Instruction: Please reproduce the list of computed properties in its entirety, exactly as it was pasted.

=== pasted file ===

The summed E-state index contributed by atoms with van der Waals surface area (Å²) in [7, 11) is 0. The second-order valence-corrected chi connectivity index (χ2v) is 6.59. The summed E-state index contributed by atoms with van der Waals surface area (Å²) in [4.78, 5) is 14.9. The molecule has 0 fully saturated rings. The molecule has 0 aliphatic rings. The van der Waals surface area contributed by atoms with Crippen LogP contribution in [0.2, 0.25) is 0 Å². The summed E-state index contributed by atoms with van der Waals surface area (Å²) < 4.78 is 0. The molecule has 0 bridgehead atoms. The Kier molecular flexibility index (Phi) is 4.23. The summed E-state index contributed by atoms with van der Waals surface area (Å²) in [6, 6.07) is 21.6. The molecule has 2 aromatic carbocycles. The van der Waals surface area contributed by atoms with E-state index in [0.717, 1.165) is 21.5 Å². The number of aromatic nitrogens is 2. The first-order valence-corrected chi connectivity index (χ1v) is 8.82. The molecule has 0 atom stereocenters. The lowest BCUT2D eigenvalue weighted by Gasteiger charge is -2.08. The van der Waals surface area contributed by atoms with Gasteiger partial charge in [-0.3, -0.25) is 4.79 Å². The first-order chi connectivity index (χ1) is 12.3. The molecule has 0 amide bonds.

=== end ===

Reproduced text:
The summed E-state index contributed by atoms with van der Waals surface area (Å²) in [7, 11) is 0. The second-order valence-corrected chi connectivity index (χ2v) is 6.59. The summed E-state index contributed by atoms with van der Waals surface area (Å²) in [4.78, 5) is 14.9. The molecule has 0 fully saturated rings. The molecule has 0 aliphatic rings. The van der Waals surface area contributed by atoms with Crippen LogP contribution in [0.2, 0.25) is 0 Å². The summed E-state index contributed by atoms with van der Waals surface area (Å²) < 4.78 is 0. The molecule has 0 bridgehead atoms. The Kier molecular flexibility index (Phi) is 4.23. The summed E-state index contributed by atoms with van der Waals surface area (Å²) in [6, 6.07) is 21.6. The molecule has 2 aromatic carbocycles. The van der Waals surface area contributed by atoms with E-state index in [0.717, 1.165) is 21.5 Å². The number of aromatic nitrogens is 2. The first-order valence-corrected chi connectivity index (χ1v) is 8.82. The molecule has 0 atom stereocenters. The lowest BCUT2D eigenvalue weighted by Gasteiger charge is -2.08. The van der Waals surface area contributed by atoms with Gasteiger partial charge in [-0.3, -0.25) is 4.79 Å². The first-order chi connectivity index (χ1) is 12.3. The molecule has 0 amide bonds.